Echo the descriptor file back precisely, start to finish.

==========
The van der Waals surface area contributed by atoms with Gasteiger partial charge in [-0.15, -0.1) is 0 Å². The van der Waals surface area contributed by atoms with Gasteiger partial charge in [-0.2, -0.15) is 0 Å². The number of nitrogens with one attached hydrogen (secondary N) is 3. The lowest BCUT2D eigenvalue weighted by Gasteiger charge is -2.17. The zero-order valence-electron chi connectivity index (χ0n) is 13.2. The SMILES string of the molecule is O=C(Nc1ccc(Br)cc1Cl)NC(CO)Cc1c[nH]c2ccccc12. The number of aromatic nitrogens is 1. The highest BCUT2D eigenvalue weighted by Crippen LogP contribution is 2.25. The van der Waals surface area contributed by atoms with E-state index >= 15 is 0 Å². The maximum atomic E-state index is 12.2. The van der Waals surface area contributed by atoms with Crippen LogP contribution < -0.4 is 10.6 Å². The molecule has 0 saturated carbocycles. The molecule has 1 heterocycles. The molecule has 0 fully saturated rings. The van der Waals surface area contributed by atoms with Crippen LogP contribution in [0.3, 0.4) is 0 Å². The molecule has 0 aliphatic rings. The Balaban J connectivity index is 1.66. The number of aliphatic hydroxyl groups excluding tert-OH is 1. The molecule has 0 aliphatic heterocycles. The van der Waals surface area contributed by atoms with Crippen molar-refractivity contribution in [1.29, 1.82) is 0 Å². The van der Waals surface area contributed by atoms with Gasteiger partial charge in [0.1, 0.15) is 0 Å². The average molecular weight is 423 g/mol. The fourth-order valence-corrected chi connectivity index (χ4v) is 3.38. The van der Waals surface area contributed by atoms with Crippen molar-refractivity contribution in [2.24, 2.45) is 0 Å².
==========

The van der Waals surface area contributed by atoms with Gasteiger partial charge in [-0.15, -0.1) is 0 Å². The van der Waals surface area contributed by atoms with Gasteiger partial charge in [-0.2, -0.15) is 0 Å². The number of nitrogens with one attached hydrogen (secondary N) is 3. The lowest BCUT2D eigenvalue weighted by Gasteiger charge is -2.17. The zero-order valence-electron chi connectivity index (χ0n) is 13.2. The SMILES string of the molecule is O=C(Nc1ccc(Br)cc1Cl)NC(CO)Cc1c[nH]c2ccccc12. The number of aromatic nitrogens is 1. The highest BCUT2D eigenvalue weighted by Crippen LogP contribution is 2.25. The van der Waals surface area contributed by atoms with E-state index >= 15 is 0 Å². The maximum atomic E-state index is 12.2. The van der Waals surface area contributed by atoms with Crippen LogP contribution < -0.4 is 10.6 Å². The molecule has 0 saturated carbocycles. The molecule has 1 heterocycles. The molecule has 0 fully saturated rings. The van der Waals surface area contributed by atoms with Crippen LogP contribution in [0.3, 0.4) is 0 Å². The molecule has 0 aliphatic rings. The Balaban J connectivity index is 1.66. The number of aliphatic hydroxyl groups excluding tert-OH is 1. The molecule has 0 aliphatic heterocycles. The van der Waals surface area contributed by atoms with Crippen molar-refractivity contribution in [1.29, 1.82) is 0 Å². The van der Waals surface area contributed by atoms with Gasteiger partial charge in [0.1, 0.15) is 0 Å². The average molecular weight is 423 g/mol. The fourth-order valence-corrected chi connectivity index (χ4v) is 3.38. The van der Waals surface area contributed by atoms with Crippen molar-refractivity contribution in [2.24, 2.45) is 0 Å².